"Be kind and be courageous."
CNN graphic designer Sam Kim isn't just relegated to chyron graphics. Instead, his work marries in-depth journalism with our need for beautiful aesthetics.
He takes us through his favorite projects (both print and digital), how he gets into his creative mindset, and the Disney quote that could inspire designers everywhere.
DesignRush: What inspired you to become a designer?
Sam Kim: I’ve always wanted to pursue my life in the arts; however, I didn’t have much knowledge about careers in the field and was plagued by my insecurities about a life in the arts. Would it be financially viable? Would I retain an interest in art throughout my career? Would I gain recognition for my work or slide into obscurity?
With my desire to create, I took several art classes in high school and then decided to attend an art school to explore the field further. I applied to many different schools and planned to choose a major based on the specialty of the school that I attended. Lucky for me, I ended up at School of Visual Arts and decided on a graphic design major, which led me to my role today.
DR: What are some projects of your own that you are particularly proud of?
SK: I’m deeply proud of my personal work called “I am What I am." This is an editorial design project that features the work of legendary photographer Nick Knight’s and the song from the Broadway musical “La Cage aux Folles.” The combination of overlapping images and song lyrics breaks the typical editorial layout “rules” and reflects flamboyance, a word that exemplifies who I am as a visual designer. As the lyric says, “I am what I am, I do what I do and I live how I live my life without questions.” I hope this project inspires both designers and non-designers alike to be proud of who they are and live their lives accordingly.
I’m also particularly proud of my work to support CNN brand studio Courageous’ campaign for the Warner Bros. film “Sully.” The unique VR project recently received gold recognition by the MMA Smarties Awards within the 360-degree video and AR/VR categories.
DR: Take us through your creative process.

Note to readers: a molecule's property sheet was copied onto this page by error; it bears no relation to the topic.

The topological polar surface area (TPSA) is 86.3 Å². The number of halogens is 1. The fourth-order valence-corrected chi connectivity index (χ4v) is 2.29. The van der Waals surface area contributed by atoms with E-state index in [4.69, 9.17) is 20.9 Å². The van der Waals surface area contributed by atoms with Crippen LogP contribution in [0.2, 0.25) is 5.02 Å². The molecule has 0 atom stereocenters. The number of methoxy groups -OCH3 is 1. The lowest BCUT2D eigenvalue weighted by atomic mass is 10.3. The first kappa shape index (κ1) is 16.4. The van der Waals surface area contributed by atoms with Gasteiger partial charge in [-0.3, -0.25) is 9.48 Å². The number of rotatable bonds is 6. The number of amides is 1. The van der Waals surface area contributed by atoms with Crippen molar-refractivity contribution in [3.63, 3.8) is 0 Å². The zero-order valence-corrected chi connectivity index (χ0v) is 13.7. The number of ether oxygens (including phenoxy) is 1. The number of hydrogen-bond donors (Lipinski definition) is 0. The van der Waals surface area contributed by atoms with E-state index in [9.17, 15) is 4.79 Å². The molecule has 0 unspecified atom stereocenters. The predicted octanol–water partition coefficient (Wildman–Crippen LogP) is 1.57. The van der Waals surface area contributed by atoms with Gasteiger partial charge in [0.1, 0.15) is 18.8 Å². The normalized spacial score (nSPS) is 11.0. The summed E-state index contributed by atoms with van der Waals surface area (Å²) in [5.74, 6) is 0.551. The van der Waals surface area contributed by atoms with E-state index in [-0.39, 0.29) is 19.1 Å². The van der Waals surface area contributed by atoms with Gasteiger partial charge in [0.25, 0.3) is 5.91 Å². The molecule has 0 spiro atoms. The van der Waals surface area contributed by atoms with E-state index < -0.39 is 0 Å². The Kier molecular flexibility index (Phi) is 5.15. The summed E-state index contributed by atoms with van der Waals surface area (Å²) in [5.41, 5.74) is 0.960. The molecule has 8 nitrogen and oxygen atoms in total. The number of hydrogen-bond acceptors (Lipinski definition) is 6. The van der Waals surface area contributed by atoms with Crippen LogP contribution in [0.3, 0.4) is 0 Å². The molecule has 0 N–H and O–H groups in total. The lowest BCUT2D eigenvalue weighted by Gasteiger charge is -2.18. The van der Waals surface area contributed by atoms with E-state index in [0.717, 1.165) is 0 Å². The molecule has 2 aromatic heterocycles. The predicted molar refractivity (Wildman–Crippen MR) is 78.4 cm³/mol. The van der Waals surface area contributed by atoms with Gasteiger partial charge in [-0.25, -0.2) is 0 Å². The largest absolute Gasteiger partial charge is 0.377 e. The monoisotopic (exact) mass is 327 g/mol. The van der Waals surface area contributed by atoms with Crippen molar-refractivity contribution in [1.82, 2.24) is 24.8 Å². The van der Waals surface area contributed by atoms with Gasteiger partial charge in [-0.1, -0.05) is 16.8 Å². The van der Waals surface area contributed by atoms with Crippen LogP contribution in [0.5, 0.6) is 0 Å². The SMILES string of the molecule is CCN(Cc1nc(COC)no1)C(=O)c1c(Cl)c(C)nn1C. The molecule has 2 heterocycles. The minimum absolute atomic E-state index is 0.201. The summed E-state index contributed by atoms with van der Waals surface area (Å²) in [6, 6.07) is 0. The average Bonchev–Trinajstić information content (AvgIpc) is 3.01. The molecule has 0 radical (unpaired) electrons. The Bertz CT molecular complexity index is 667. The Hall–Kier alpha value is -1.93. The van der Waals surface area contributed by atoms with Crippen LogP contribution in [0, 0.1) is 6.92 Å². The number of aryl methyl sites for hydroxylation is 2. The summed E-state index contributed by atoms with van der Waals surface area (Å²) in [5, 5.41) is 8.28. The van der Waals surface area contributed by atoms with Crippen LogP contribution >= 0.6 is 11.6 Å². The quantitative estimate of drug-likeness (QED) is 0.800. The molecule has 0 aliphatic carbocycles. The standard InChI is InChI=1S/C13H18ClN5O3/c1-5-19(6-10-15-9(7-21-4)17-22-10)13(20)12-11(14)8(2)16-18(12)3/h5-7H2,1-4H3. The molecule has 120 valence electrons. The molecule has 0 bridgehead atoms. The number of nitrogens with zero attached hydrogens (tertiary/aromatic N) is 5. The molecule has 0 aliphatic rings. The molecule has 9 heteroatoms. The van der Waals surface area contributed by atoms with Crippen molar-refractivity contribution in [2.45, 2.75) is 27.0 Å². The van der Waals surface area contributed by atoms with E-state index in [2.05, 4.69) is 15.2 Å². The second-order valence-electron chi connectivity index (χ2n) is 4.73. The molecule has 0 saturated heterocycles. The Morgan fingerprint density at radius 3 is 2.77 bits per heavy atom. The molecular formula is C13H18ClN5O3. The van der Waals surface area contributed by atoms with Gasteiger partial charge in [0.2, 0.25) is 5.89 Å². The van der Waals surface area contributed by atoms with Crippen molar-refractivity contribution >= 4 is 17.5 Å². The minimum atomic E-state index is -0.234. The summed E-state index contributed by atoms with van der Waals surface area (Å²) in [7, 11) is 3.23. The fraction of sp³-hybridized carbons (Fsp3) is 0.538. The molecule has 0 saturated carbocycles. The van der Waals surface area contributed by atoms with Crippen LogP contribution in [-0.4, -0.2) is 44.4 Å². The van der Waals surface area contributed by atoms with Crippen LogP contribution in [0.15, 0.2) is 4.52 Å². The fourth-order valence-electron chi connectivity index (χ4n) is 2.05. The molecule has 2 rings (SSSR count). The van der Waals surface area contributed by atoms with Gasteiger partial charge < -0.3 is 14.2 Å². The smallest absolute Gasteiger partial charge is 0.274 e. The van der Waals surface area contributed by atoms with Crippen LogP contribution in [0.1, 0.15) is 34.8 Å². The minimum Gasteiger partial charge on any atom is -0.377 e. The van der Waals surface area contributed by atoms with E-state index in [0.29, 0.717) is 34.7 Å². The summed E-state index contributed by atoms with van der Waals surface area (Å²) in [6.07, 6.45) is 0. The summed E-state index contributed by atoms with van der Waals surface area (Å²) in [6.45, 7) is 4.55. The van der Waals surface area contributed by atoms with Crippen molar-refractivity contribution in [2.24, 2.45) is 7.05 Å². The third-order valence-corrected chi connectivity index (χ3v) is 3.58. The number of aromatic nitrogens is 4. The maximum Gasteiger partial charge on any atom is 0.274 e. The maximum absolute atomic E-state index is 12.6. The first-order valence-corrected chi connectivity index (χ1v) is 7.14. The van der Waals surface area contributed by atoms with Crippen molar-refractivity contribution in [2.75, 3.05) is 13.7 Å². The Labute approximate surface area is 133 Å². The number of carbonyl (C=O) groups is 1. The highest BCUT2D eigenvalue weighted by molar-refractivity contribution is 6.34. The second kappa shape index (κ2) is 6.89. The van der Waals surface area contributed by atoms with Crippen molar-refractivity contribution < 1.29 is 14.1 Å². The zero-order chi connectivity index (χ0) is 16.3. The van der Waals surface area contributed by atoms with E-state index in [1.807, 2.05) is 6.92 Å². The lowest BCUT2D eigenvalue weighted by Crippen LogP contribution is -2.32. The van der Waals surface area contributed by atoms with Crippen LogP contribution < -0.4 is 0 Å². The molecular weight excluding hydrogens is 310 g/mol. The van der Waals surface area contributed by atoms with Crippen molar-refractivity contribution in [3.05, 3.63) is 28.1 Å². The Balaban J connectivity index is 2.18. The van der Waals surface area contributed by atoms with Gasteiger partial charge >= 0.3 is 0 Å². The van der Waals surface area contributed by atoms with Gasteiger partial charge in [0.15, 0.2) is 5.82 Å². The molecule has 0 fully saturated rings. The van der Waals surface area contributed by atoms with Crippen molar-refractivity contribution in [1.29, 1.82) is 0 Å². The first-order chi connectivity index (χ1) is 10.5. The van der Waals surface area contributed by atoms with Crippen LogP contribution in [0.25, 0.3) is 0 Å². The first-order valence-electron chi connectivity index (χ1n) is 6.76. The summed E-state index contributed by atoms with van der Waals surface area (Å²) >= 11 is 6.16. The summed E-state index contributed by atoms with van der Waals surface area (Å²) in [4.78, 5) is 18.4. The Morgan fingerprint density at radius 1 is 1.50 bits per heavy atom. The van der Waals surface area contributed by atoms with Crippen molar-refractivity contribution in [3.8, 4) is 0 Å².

SK: As soon as a project lands on my desk, I research similar projects that other designers have created and try to learn how they created their work. I take what I observe and use that in creating my own pieces. To people who may say I am copying someone’s work, my answer would be: “Out of nothing, nothing comes.” My art, like most art, uses everything I see as material for my own creations, and I run that through my own filter to create new designs. The work I learn from changes as I reinterpret it. It becomes my own. I am my own filter. I am what I am.
DR: Where do you find inspiration in your day-to-day life?
SK: My greatest and most resourceful inspiration is humans. I actually will go to the grocery store or shopping mall just to observe people. I’m not a big fan of crowded areas, but it’s so fascinating to watch people as they shop. You can learn so many different things by just observing them: Their outfit, voice, personality, race, gender, etc. Graphic design is visual communication. In other words, a graphic designer should be able to understand people and know how to communicate with them through visual work. If you don’t have an interest in other people, how can you create the work that communicates with them?
DR: What are some of your favorite design tools?
SK: It might not count as “design tool,” but my favorite tool (or object) is my desk phone. My job demands that I work with so many different people from different teams: Pre-sales, post-sales, production team, client’s agencies, etc. Of course, email and chat apps on the computer are communication tools, but they aren’t expressive enough. So, I always prefer to chat on the phone, which helps foster understanding and faster, more creative design work. I can’t imagine my working days without my work phone on my desk.
DR: What designers or brands speak to you?
SK: I like the Equinox brand identity and appreciate how they took visual direction to a higher level to elevate the brand’s luxury look and service. Their recent campaign, The LGBTQAlphabet, was very impressive. The costumes, sounds, visual effects, script, and overall performance and collaboration are all well-executed. The most notable aspect is how each letter is treated within the campaign concept and theme, and all letters are meaningful.
DR: You have the day off. What can we find you doing?
SK: You can find me in my bed playing with my iPad and iPhone all day, or out exploring - walking around the city, visiting museums and parks, or just spending time at a cafe while people watching.
DR: Is there anything that helps you beat designer’s block?
SK: Whenever I’m stuck, I always ask my design colleagues at work for help. They are my greatest resource, always see things differently and find ideas that I wasn’t able to discover, which helps complete my work more quickly and creatively.
DR: Any final thoughts, comments, or words of wisdom you’d like to share with someone in the industry?
SK: “Be kind and be courageous.” This is the quote from Disney’s Cinderella that can apply to anyone, design industry or not. It is important to always be kind to others and be courageous, as well as have faith in what you want to do. No one is going to appreciate and recognize you until you appreciate your own dream.
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